Long-time friend of the blog, Sam Crane, blogs about his recent sit-down interview with Yu Dan, over at his blog, The Useless Tree.
We continue our collaboration with the journal Dao to present featured discussions of a newly published article, available for free download here (link has been fixed). For this edition, Ruth Chang (Rutgers University) has graciously agreed to introduce and share her thoughts about “Comparative Philosophy and the Tertium: Comparing What with What, and in What Respect?” by Ralph Weber (University of Zurich). Ruth Chang’s discussion — and discussion-starter we hope — is here, below. Please feel welcome to join in.
The American Philosophical Association deadline for committee nominations is MAY 31, 2014. There are a couple of openings on the Asian and Asian-American Philosophers and Philosophies committee. If you are an APA member and you would like to nominate someone — yourself or someone other than yourself — for the committee, visit this site: https://nominations.apaonline.org/. Note that you must log into the site using your APA online username and password in order to enter a name and select a committee.
I thought this was interesting, though Malik clearly undermines his own implied connection between Buddhism and the bigotry late in the article. Worth a quick read perhaps? Here’s a little bit to get you started:
There is perhaps no religion that Western liberals find more appealing than Buddhism. Politicians fawn over the Dalai Lama, celebrities seek out Buddhist meditation, and scientists and philosophers insist that Buddhism has much to teach us about human nature and psychology.
Even some of the so-called New Atheists have fallen for Buddhism’s allure. For most of its Western sympathizers, Buddhism is a deeply humanist outlook, less a religion than a philosophy, a way of life to create peace and harmony.
The Rohingya people of Myanmar take a very different view of Buddhism. The Rohingya are Muslims who live mostly in Rakhine, in western Myanmar, bordering Bangladesh. Early Muslim settlements there date from the seventh century. Today, in a nation that is 90 percent Buddhist, there are some eight million Muslims, of whom about one in six is Rohingya.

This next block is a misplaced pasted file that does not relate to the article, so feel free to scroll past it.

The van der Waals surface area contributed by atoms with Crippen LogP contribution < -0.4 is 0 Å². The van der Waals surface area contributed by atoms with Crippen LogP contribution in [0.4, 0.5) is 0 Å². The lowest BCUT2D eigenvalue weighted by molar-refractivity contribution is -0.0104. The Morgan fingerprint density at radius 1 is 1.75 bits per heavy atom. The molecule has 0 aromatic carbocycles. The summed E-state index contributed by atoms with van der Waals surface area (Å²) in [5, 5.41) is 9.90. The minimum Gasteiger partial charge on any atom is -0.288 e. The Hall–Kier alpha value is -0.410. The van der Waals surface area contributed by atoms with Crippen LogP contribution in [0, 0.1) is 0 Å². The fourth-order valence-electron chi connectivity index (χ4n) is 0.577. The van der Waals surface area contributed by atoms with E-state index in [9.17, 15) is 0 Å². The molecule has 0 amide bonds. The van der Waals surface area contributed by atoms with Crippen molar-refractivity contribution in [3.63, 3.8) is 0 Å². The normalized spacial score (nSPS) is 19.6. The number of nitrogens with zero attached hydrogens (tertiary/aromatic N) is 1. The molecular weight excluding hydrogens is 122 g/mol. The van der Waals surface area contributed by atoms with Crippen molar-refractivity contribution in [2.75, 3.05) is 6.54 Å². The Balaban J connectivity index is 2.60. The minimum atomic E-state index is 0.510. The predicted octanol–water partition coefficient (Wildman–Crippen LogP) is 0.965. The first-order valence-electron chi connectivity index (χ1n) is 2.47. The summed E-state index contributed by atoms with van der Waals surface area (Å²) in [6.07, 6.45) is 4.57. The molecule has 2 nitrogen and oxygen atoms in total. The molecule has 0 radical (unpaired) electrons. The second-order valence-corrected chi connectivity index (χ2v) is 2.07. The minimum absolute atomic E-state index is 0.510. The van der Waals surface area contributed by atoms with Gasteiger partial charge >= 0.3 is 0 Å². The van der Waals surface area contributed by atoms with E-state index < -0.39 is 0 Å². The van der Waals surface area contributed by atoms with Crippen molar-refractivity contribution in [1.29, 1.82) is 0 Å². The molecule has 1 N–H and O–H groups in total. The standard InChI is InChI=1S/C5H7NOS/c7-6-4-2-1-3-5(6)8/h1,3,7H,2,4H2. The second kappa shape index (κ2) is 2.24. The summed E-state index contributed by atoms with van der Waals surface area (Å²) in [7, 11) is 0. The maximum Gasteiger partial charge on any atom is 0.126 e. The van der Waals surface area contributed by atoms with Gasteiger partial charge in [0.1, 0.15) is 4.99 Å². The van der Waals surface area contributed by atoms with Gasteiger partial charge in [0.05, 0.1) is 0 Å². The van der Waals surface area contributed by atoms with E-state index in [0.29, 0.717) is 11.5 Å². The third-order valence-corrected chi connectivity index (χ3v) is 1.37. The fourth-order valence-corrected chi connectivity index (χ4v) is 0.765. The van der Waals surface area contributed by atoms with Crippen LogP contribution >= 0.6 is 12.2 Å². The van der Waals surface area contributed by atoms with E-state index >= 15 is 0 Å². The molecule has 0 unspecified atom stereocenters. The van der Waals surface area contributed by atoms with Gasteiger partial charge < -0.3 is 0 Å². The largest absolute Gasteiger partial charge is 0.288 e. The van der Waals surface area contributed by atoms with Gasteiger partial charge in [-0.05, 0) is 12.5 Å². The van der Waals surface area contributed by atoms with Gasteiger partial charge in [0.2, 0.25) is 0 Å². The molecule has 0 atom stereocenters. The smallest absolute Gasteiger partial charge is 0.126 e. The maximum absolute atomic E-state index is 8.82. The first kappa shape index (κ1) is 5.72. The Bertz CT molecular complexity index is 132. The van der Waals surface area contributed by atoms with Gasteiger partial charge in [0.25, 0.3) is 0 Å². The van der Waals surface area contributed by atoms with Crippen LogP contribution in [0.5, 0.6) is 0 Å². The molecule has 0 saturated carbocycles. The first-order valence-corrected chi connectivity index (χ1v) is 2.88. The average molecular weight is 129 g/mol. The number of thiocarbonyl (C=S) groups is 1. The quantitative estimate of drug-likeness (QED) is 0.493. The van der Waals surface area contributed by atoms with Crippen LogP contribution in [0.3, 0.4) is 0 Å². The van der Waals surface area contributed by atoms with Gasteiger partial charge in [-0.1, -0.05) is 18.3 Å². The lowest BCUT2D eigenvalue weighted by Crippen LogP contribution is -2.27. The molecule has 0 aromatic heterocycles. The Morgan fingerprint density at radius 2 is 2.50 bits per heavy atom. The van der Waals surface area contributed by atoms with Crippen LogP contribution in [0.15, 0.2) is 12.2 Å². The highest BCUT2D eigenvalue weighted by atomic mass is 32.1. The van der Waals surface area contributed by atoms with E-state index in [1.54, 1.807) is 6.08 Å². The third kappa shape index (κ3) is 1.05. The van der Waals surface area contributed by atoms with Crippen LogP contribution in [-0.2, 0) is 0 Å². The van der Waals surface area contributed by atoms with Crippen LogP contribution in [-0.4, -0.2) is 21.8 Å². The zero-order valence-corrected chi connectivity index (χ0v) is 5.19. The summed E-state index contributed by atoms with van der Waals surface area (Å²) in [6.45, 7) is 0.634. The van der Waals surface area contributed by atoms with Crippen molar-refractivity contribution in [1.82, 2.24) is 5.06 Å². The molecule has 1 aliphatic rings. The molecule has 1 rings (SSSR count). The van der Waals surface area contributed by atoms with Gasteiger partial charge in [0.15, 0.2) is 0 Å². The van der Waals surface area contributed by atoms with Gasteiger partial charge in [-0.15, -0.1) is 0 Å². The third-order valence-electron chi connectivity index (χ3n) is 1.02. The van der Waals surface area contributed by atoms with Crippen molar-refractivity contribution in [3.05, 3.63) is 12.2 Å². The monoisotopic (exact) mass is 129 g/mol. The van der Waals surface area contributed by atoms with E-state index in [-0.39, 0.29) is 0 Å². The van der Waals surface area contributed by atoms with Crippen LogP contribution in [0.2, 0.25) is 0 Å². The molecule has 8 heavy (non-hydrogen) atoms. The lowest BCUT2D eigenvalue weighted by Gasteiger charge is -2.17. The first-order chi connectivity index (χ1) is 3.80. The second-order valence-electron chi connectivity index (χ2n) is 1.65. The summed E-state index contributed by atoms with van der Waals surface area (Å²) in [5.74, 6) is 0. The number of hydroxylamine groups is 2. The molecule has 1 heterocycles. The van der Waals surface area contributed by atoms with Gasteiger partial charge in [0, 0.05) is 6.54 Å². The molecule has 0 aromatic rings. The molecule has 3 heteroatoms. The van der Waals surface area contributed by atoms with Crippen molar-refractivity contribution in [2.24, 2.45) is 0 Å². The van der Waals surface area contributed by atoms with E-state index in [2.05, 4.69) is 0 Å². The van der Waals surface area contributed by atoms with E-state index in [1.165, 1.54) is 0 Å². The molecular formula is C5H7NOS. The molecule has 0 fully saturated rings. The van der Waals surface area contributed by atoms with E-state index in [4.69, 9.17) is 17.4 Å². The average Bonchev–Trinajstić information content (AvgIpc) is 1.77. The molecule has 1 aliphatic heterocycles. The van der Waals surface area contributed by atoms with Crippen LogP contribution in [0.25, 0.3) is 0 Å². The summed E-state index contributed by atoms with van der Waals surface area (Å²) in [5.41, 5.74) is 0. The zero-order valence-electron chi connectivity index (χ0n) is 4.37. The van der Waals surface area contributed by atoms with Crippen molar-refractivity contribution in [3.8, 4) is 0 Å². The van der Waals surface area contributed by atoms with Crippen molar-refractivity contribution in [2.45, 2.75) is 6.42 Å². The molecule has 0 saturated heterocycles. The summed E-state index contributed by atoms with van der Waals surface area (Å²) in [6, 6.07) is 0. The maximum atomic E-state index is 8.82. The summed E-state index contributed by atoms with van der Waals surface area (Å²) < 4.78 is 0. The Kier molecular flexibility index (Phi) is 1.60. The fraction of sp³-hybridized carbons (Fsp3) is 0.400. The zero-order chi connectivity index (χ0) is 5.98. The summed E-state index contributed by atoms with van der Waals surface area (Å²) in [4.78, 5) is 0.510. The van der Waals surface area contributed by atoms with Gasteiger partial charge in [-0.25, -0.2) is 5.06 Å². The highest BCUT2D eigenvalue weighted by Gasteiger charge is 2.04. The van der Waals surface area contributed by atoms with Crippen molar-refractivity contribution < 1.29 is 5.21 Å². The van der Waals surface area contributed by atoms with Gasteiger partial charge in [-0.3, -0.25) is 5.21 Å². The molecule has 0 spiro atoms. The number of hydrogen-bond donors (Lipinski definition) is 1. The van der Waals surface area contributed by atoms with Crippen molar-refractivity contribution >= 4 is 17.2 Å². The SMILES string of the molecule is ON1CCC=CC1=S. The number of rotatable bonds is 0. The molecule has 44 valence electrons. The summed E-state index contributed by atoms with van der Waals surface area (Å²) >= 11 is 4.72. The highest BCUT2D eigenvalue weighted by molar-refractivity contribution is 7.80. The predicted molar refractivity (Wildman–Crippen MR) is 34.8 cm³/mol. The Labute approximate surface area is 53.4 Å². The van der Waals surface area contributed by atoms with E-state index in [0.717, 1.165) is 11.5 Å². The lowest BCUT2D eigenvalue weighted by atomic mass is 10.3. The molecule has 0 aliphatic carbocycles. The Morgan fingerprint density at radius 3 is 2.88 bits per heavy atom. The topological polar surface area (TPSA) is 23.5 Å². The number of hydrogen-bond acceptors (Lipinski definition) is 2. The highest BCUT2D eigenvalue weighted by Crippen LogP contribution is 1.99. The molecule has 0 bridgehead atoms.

For the Myanmar government, however, the Rohingya simply do not exist…
Just a quick heads up that our good friends over at The Indian Philosophy Blog are hosting the 163rd Philosophers’ Carnival. Enjoy!
To file under Chinese philosophy in popular culture: Neil deGrasse Tyson discusses Mozi on the television show Cosmos here: http://www.cosmosontv.com/watch/215791683929 (from about 3:50 onward). Enjoy.
Stanford scholar shows Koreans and Americans tackle moral dilemmas using different brain regions … offers first look at neural differences between cultural groups solving tricky moral problems.
Someone pointed me to the story, published here (thank you, Annette Bryson!). The study, which is hyperlinked in the story, is available here for free download (last I checked). I have no real comment on it yet, but thought some blog readers who are interested in empirical studies about moral thinking in Confucian societies might find it interesting, assuming, as I do, that Korea has a society that still remains heavily influenced by its history of Confucianism.
A colleague of someone I know wonders who might be able and willing to contribute a chapter in a Routledge volume on Asian political thought on any of the following topics:
Confucianism beyond China
Ming Patriots (Critical Confucianism)
Buddhist Political Thought around Asia
Please contact me (email@example.com) if you or someone you know qualifies. Cheers.
Friend of the blog, Amod Lele, and a group of Indian Philosophy scholars have launched The Indian Philosophy Blog. We welcome it to the comparative philosophy blogosphere!
The list of contributors includes: Douglas Berger, Jason Birch, Daniele Cuneo, Matthew Dasti, Aleix Ruiz Falqués, Elisa Freschi, Elon Goldstein, Stephen Harris, Amod Lele, Ethan Mills, Andrew Ollett, Shyam Ranganathan, Agnieszka Rostalska, Justin Whitaker, and Mike Williams.
Friend of the blog, Scott Barnwell, shares part 4.3 of his extensive study of classical Daoism.